Harry, Mikel (2000, ASQ) Six Sigma Academy, Scottsdale, AZ
Jointly with the 7th Asia Pacific Quality Organization Conference: SQD paper
This paper consists of reproductions of articles by the author appearing in Quality Progress magazine, January - July 2000. A focus on quality has prompted much improvement in industry, the impact on profitability has too often been cloudy. A better understanding and more accurate definition of quality is appropriate for the current business environment. Based on actual practice and experience of companies practicing Six Sigma methods, quality may be defined as "as state in which value entitlement is realized for the customer and provider in every aspect of the business relationship." This definition is holistic and multidimensional rather than compartmentalized and accounts for the interacting roles of all systems, processes, and operations involved in a business. It reflects both the customer's and the producer's needs and expectations for the utility, availability, and worth of the product or service. Quality systems must shift focus from utility and availability to appreciate the product's critical-to-value characteristics, those closely bound to worth, reflecting the product's intellectual, emotional, and economic value to a customer. Six Sigma expands the notion of quality from conforming to standards to include a broader range of dynamic factors in a business relationship where both the customer and provider expect quality.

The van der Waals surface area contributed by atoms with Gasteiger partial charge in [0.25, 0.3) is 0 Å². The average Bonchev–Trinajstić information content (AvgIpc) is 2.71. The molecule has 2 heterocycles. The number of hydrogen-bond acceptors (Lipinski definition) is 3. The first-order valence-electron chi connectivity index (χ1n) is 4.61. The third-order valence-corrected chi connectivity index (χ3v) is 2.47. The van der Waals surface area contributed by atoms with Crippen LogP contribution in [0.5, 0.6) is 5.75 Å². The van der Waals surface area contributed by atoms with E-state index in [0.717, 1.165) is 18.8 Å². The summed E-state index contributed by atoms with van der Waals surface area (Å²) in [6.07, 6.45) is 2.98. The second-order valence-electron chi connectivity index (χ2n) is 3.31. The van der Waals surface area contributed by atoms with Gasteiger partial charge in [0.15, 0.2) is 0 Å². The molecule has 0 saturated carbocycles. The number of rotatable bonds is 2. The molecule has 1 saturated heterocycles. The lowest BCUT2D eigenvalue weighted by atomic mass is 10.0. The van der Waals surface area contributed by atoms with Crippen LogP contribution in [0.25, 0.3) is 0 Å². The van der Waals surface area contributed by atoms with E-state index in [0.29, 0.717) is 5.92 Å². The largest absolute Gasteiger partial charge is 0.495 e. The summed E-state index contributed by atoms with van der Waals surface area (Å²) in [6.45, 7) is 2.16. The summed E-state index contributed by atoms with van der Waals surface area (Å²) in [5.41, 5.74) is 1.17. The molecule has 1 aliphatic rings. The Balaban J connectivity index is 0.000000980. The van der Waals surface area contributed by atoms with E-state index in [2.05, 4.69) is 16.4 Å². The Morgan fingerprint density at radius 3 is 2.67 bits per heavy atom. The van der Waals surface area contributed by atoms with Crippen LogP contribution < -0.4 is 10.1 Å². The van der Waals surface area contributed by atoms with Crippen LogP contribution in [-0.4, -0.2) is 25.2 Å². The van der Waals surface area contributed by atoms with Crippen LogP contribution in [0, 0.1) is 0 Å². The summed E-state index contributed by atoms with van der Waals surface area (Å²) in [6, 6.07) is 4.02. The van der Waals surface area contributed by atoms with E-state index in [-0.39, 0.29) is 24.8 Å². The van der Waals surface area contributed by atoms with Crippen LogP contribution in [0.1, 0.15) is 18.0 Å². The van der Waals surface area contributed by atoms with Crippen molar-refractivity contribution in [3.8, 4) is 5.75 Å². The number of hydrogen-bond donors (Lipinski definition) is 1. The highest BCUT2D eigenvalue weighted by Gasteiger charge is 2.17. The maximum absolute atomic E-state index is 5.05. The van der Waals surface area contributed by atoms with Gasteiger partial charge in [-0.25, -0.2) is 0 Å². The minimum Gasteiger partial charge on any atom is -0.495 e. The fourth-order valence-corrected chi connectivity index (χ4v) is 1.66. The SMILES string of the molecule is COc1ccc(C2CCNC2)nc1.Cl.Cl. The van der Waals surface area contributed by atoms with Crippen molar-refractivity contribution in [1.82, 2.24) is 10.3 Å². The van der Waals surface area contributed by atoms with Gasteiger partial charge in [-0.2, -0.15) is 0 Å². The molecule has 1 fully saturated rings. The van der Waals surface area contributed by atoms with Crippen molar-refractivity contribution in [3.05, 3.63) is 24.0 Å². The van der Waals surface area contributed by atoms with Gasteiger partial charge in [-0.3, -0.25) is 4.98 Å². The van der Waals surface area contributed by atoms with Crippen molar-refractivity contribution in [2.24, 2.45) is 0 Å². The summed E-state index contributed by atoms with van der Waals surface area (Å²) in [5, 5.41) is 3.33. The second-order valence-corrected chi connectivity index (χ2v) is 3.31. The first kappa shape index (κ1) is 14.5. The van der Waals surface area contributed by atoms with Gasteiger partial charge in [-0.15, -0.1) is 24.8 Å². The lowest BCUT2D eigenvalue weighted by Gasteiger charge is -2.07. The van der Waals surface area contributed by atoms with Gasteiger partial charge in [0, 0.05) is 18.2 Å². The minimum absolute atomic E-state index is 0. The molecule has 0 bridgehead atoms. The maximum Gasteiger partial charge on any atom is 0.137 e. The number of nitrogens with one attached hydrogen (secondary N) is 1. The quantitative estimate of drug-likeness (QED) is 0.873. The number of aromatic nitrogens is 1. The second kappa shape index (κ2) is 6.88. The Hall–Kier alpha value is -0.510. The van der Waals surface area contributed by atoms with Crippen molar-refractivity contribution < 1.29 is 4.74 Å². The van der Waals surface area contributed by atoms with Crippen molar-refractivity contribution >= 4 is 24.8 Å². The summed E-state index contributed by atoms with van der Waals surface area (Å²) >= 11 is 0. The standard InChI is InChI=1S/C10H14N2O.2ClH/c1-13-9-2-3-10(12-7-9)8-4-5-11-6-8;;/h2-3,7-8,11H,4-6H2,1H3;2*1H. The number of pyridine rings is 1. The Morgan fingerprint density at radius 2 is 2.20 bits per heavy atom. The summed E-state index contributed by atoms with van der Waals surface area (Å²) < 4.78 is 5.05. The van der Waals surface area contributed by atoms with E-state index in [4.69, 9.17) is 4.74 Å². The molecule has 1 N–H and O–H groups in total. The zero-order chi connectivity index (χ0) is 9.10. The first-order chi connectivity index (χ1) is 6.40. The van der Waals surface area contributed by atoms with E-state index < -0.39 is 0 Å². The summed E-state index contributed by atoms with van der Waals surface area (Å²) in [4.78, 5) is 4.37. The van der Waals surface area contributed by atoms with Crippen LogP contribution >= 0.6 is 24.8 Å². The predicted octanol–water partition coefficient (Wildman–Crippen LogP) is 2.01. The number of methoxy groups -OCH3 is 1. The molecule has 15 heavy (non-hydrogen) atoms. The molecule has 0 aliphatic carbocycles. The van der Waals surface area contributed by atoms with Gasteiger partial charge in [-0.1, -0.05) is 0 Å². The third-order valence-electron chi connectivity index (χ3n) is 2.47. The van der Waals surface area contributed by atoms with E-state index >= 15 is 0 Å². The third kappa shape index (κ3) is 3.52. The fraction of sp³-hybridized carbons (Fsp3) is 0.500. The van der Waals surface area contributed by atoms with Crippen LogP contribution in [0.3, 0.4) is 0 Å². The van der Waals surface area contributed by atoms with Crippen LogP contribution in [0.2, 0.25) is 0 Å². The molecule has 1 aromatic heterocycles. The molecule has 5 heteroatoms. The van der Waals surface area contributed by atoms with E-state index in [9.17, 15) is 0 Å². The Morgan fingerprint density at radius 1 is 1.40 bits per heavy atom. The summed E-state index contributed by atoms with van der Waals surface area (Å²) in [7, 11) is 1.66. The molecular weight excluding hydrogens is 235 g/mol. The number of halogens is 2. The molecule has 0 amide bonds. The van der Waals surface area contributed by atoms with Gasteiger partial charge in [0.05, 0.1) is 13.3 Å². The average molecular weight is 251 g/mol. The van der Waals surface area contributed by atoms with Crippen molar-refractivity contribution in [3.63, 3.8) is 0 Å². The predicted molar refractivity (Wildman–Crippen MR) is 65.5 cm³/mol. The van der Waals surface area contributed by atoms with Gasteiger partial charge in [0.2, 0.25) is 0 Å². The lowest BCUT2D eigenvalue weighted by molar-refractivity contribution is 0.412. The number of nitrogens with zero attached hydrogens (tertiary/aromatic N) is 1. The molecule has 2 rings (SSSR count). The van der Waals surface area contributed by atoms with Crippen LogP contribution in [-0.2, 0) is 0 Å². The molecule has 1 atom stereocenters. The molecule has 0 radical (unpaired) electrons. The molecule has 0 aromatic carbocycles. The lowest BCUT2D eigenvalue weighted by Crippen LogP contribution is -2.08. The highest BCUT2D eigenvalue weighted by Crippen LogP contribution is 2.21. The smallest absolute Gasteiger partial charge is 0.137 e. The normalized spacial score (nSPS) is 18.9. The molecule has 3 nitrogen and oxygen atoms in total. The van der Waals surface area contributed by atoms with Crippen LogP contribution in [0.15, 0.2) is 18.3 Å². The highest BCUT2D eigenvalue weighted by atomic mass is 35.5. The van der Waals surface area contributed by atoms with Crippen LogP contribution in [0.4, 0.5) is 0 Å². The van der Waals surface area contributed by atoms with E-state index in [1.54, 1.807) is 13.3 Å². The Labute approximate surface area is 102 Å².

Customer expectation,Customer satisfaction (CS),Six Sigma,Quality philosophy,Quality improvement (QI)